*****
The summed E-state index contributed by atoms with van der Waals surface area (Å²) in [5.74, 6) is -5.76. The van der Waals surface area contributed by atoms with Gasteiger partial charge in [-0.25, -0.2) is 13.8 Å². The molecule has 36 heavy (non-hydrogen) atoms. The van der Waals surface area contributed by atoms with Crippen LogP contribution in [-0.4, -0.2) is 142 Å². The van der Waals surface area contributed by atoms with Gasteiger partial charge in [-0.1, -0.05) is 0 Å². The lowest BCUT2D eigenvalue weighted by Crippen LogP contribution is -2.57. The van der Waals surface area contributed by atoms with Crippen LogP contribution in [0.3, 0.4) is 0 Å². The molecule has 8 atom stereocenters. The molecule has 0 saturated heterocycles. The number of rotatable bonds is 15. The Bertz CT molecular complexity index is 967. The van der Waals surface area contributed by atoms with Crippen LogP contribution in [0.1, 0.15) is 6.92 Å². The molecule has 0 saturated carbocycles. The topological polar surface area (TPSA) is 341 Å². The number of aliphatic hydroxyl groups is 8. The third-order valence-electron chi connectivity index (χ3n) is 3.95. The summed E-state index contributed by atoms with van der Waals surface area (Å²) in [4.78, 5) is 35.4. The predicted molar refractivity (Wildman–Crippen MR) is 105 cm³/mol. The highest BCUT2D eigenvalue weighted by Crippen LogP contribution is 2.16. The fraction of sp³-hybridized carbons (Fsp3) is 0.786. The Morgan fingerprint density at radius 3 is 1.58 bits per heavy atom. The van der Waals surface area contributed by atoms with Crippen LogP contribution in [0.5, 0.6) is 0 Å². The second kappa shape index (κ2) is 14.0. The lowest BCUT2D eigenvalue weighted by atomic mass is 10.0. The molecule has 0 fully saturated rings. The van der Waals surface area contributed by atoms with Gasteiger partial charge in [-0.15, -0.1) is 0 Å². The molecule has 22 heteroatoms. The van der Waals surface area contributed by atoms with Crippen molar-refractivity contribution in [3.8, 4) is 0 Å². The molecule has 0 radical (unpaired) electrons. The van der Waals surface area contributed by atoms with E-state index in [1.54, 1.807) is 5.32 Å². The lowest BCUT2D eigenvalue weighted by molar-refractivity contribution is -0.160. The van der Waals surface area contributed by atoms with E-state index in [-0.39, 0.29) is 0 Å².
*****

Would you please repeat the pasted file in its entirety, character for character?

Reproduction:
The summed E-state index contributed by atoms with van der Waals surface area (Å²) in [5.74, 6) is -5.76. The van der Waals surface area contributed by atoms with Gasteiger partial charge in [-0.25, -0.2) is 13.8 Å². The molecule has 36 heavy (non-hydrogen) atoms. The van der Waals surface area contributed by atoms with Crippen LogP contribution in [-0.4, -0.2) is 142 Å². The van der Waals surface area contributed by atoms with Gasteiger partial charge in [-0.1, -0.05) is 0 Å². The lowest BCUT2D eigenvalue weighted by Crippen LogP contribution is -2.57. The van der Waals surface area contributed by atoms with Crippen LogP contribution in [0.3, 0.4) is 0 Å². The molecule has 8 atom stereocenters. The molecule has 0 saturated heterocycles. The number of rotatable bonds is 15. The Bertz CT molecular complexity index is 967. The van der Waals surface area contributed by atoms with Crippen LogP contribution in [0.1, 0.15) is 6.92 Å². The molecule has 0 saturated carbocycles. The topological polar surface area (TPSA) is 341 Å². The number of aliphatic hydroxyl groups is 8. The third-order valence-electron chi connectivity index (χ3n) is 3.95. The summed E-state index contributed by atoms with van der Waals surface area (Å²) in [4.78, 5) is 35.4. The predicted molar refractivity (Wildman–Crippen MR) is 105 cm³/mol. The highest BCUT2D eigenvalue weighted by Crippen LogP contribution is 2.16. The fraction of sp³-hybridized carbons (Fsp3) is 0.786. The Morgan fingerprint density at radius 3 is 1.58 bits per heavy atom. The van der Waals surface area contributed by atoms with Crippen LogP contribution in [0.5, 0.6) is 0 Å². The second kappa shape index (κ2) is 14.0. The lowest BCUT2D eigenvalue weighted by atomic mass is 10.0. The molecule has 0 fully saturated rings. The van der Waals surface area contributed by atoms with Gasteiger partial charge in [-0.15, -0.1) is 0 Å². The molecule has 22 heteroatoms. The van der Waals surface area contributed by atoms with Crippen molar-refractivity contribution in [3.8, 4) is 0 Å². The molecule has 0 radical (unpaired) electrons. The van der Waals surface area contributed by atoms with E-state index in [1.54, 1.807) is 5.32 Å². The lowest BCUT2D eigenvalue weighted by molar-refractivity contribution is -0.160. The van der Waals surface area contributed by atoms with E-state index in [-0.39, 0.29) is 0 Å².